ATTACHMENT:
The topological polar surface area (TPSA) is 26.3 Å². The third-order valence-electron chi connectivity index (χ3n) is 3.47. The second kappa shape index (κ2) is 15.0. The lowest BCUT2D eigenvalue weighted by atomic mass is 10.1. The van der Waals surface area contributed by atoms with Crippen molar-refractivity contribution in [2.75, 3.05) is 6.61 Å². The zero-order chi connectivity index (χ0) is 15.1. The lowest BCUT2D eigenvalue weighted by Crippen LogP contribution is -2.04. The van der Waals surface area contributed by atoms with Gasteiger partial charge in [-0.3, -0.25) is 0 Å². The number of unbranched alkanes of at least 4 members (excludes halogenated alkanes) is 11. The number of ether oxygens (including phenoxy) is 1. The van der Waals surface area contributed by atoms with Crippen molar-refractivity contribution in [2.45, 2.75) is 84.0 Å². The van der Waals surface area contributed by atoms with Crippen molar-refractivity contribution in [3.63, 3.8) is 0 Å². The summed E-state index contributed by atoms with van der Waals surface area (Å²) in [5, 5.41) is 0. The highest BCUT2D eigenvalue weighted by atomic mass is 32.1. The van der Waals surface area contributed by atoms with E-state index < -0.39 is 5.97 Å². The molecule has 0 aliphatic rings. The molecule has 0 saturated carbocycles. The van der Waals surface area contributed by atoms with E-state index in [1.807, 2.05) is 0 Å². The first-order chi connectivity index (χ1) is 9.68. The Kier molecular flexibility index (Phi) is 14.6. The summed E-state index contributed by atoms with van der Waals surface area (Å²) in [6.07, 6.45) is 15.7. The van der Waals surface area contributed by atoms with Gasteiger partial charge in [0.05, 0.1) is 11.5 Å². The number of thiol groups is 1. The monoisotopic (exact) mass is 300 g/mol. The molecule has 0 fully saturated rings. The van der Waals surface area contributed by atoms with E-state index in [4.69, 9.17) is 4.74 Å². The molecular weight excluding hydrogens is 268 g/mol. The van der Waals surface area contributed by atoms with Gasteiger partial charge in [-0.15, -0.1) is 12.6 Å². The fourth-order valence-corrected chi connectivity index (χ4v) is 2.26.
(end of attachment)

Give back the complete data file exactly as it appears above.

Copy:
The topological polar surface area (TPSA) is 26.3 Å². The third-order valence-electron chi connectivity index (χ3n) is 3.47. The second kappa shape index (κ2) is 15.0. The lowest BCUT2D eigenvalue weighted by atomic mass is 10.1. The van der Waals surface area contributed by atoms with Crippen molar-refractivity contribution in [2.75, 3.05) is 6.61 Å². The zero-order chi connectivity index (χ0) is 15.1. The lowest BCUT2D eigenvalue weighted by Crippen LogP contribution is -2.04. The van der Waals surface area contributed by atoms with Gasteiger partial charge in [-0.3, -0.25) is 0 Å². The number of unbranched alkanes of at least 4 members (excludes halogenated alkanes) is 11. The number of ether oxygens (including phenoxy) is 1. The van der Waals surface area contributed by atoms with Crippen molar-refractivity contribution in [2.45, 2.75) is 84.0 Å². The van der Waals surface area contributed by atoms with Crippen molar-refractivity contribution in [3.63, 3.8) is 0 Å². The summed E-state index contributed by atoms with van der Waals surface area (Å²) in [5, 5.41) is 0. The highest BCUT2D eigenvalue weighted by atomic mass is 32.1. The van der Waals surface area contributed by atoms with E-state index < -0.39 is 5.97 Å². The molecule has 0 aliphatic rings. The molecule has 0 saturated carbocycles. The van der Waals surface area contributed by atoms with E-state index in [1.807, 2.05) is 0 Å². The first-order chi connectivity index (χ1) is 9.68. The Kier molecular flexibility index (Phi) is 14.6. The summed E-state index contributed by atoms with van der Waals surface area (Å²) in [6.07, 6.45) is 15.7. The van der Waals surface area contributed by atoms with Gasteiger partial charge in [0.05, 0.1) is 11.5 Å². The number of thiol groups is 1. The monoisotopic (exact) mass is 300 g/mol. The molecule has 0 fully saturated rings. The van der Waals surface area contributed by atoms with E-state index in [4.69, 9.17) is 4.74 Å². The molecular weight excluding hydrogens is 268 g/mol. The van der Waals surface area contributed by atoms with Gasteiger partial charge in [-0.15, -0.1) is 12.6 Å². The fourth-order valence-corrected chi connectivity index (χ4v) is 2.26.